Feature

In the last decade, organizations have significantly increased the importance placed on selecting and developing executive talent, as companies increasingly compete for a limited talent pool. According to Allan Church, PhD, vice president of organizational and management development at PepsiCo, "Accurately identifying and developing high potential talent is critically important for meeting business needs."

Selecting and developing executives such as presidents and CEOs can be challenging. In most cases, individuals with leadership potential all have strong skills and abilities, comfortably above minimum qualifications for an executive position. Industrial and organizational (I/O) psychologists are regularly asked to help organizations identify those individuals in an organization's talent pool, or external candidates, with the greatest likelihood of success in an executive role. The assessment process includes valid and relevant assessment tools, such as a range of personality, cognitive and interest measures, as well as career background interviews, 360-degree interviews and surveys, and executive simulations. The use of valid assessment data is a cornerstone of accurate, predictive executive assessment by I/O psychologists.

In making these assessments, I/O psychologists take into account how well the knowledge, skills and abilities of the potential executive--as well as the individual's work interests and motivations--match the demands and responsibilities of the executive role. This two-way match requires psychologists to assess both sides of the selection process; consequently psychologists need to have a broad understanding of both business organizations and executive work. The successful executive match also requires careful consideration of other variables, including expectations of boards of directors or trustees and CEOs, the nature of the existing executive team, the overall organizational culture and the current international business zeitgeist.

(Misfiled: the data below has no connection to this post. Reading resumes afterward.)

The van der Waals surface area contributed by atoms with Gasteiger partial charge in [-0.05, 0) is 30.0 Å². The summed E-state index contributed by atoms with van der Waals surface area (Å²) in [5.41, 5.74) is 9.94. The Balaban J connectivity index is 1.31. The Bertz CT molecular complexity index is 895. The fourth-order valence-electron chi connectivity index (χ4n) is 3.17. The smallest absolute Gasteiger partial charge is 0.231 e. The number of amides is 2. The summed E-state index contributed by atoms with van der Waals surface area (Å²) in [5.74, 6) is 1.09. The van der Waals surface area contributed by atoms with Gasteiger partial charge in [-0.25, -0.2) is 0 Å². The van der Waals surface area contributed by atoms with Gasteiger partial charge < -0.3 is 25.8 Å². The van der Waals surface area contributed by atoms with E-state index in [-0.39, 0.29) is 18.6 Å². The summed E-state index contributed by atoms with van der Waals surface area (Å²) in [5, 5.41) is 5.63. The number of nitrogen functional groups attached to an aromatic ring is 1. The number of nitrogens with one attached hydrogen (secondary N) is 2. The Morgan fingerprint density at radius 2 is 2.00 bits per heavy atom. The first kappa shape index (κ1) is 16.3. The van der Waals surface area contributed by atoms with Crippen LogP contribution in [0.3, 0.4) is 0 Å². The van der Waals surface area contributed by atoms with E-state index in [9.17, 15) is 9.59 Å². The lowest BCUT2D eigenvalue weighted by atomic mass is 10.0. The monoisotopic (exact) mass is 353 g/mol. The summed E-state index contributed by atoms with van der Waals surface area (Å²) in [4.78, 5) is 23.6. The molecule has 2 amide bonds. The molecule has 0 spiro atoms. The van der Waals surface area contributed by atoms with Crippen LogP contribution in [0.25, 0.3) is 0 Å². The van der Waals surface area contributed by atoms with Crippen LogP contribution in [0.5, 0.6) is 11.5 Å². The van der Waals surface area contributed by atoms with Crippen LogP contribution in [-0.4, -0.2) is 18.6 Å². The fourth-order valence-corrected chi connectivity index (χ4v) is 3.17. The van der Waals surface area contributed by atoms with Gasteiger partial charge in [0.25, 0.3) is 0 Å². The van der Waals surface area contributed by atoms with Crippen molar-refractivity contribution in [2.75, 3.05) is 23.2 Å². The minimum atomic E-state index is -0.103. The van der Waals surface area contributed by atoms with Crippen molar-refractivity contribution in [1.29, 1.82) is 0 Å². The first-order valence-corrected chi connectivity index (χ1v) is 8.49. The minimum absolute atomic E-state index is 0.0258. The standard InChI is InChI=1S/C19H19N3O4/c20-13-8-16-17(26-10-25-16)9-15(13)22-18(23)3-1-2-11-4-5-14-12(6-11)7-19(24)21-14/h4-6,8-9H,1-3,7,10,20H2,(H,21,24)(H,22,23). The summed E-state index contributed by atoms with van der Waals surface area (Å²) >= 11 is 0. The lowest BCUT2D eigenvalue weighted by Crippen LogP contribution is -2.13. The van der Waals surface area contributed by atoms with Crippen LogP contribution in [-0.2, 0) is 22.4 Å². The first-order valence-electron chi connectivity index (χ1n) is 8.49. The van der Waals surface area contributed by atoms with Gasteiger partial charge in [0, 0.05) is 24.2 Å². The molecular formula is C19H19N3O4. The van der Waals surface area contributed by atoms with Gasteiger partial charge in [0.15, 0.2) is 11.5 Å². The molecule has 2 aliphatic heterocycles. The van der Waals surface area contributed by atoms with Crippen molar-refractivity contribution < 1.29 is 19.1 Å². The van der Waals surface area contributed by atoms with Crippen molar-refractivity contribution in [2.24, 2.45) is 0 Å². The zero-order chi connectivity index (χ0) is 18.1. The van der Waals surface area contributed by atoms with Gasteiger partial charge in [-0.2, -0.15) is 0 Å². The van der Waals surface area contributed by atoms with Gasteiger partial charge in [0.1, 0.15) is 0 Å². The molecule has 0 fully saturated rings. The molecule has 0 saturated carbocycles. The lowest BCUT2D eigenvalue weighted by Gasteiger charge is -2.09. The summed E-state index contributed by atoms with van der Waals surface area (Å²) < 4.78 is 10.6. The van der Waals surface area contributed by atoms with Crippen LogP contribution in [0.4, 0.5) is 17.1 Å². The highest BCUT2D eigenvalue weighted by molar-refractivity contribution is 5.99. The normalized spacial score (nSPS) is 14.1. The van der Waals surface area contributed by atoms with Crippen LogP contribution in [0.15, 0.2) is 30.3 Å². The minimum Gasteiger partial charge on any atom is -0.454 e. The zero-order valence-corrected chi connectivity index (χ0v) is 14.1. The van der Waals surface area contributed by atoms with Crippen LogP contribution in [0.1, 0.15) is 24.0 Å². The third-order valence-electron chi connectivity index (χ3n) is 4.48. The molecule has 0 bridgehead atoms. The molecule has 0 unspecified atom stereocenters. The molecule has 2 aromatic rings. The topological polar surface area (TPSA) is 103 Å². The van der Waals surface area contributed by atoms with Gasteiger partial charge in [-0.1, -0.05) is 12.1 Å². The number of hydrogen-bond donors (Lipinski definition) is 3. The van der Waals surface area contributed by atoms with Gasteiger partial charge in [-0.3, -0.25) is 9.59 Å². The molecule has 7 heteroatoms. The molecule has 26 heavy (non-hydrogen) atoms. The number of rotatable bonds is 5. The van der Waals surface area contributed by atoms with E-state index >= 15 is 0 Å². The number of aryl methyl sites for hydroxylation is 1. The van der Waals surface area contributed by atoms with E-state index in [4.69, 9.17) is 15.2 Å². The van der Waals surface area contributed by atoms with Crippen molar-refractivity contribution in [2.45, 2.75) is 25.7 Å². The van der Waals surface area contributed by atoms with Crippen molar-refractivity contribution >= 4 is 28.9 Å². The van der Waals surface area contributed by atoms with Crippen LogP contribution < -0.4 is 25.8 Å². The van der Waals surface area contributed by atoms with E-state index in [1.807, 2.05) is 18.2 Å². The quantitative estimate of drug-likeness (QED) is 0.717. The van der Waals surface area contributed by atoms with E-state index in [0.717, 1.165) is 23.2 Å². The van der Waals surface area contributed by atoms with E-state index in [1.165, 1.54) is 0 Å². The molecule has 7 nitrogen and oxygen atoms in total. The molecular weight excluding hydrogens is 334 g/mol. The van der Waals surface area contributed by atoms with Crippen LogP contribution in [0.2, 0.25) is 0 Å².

Many organizations aspire to develop a pool of individuals with potential executive talent inside the organization because early identification and development of talented individuals is a key factor in later organizational success. For these purposes, I/O psychologists often conduct internal empirical studies to identify which specific skills and abilities are critical to executive effectiveness. These studies also frequently identify and validate assessment tools predictive of later executive success. These tools can help organizations identify individuals with executive potential early in their careers, so that they can be given the developmental support and opportunities to help them maximize the likelihood of their later executive success.

Along with selection, executive development is also a major area of science and practice for I/O psychologists. This includes initiating individual and group development plans, programs and experiences. Within this context, psychologists often play a critical role in structuring and implementing executive succession planning and talent-management efforts at all levels in large organizations. This may also include serving as coaches and advisers to the senior executive team.